In trial No. 1, William H. Jackson was a witness. A court-appointed lawyer had advised him to exercise his Fifth Amendment right against self-incrimination and refuse to testify, but Jackson took the stand to say a woman consented to sex-for-drugs with him and the two defendants.
Having provided police with a confession that he was at the scene of the crime, he walked out of the courtroom and was promptly arrested.
In trial No. 2., which ended yesterday in county Circuit Court, Jackson was a defendant. This time, he walked out of the courtroom as a convicted rapist.
A jury deliberated for an hour and a half before convicting Jackson, 28, of first-degree rape and a first-degree sex offense in a March 9, 1991, incident in which a woman said she madea 3 a.m. drug run from her Pioneer City home to Meade Village in Severn, only to be gang-raped.
Jackson and the two co-defendants in the first trial, Robert L. Galloway and Donald W. Johnson, insisted the woman was "freaking" -- that is, exchanging sex for crack cocaine. But two juries in two trials believed the 23-year-old woman when she said the men led her into a vacant apartment they said was used as a stash house for drugs.
There, the woman testified, she was sexually assaulted by four or more men.
The woman, who has since kicked her crack habit and moved to Columbia, was not present when the jury announced its verdict against Jackson, who resides in the 7800 block of Willing Court, Pasadena.
Robert Bittman, an assistant state's attorney, said afterward: "The jury recognized that although (the victim) was doing something bad in that she was looking for drugs, she still has certain personal rights against crime, and she was a victim ofcrime, a terrible crime."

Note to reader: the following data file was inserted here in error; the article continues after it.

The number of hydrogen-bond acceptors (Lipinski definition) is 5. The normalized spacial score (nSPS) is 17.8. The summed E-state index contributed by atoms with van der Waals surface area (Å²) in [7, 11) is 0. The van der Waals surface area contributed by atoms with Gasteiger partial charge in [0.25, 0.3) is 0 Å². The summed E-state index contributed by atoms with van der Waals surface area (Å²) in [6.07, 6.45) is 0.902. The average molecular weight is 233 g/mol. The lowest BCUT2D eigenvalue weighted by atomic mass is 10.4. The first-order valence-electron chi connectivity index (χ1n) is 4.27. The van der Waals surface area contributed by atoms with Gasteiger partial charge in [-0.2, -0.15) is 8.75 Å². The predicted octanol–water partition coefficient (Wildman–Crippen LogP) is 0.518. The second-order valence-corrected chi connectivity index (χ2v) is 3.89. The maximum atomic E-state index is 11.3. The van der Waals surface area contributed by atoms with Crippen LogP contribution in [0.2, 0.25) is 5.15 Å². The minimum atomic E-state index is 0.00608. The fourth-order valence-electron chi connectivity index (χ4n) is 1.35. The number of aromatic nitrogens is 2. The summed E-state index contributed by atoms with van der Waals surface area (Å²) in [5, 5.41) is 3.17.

The woman testified she was dragged into a bedroom in the vacant apartment where, fearing for her safety, she submitted to the sexual assaults. During the first trial last year,Johnson, Galloway and Jackson used vulgar colloquialisms in describing their various sex acts with the woman, prompting a prosecutor to describe the men as "gross, foul and disgusting."
Before that firsttrial, police had considered Jackson a suspect in the rape but, because the victim could not positively identify him as a third attacker,they had no case. But a county police detective took notes on Jackson's witness-stand performance, leading to the man's arrest.
After the arrest, police found a note in Jackson's pocket. Prosecutor William C. Mulford II said the note, which instructed Jackson on what to say on the stand, was dictated by Galloway to his girlfriend, who delivered it to the witness.
The note was not allowed into evidence atJackson's trial because he had never been charged with perjury, Bittman, the prosecutor, said. Galloway, 23, of Severn, was sentenced in November to 15 years in prison; Johnson, 25, of Glen Burnie, receiveda 12-year sentence.
The maximum sentence for first-degree rape and first-degree sex offense is life in prison. Bittman said he will likely recommend that Jackson be sentenced within guidelines which, taking into account Jackson's criminal background that includes convictions for robbery and drug offenses, could result in 30 to 60 years in prison.
Judge Eugene M. Lerner set sentencing for June 18.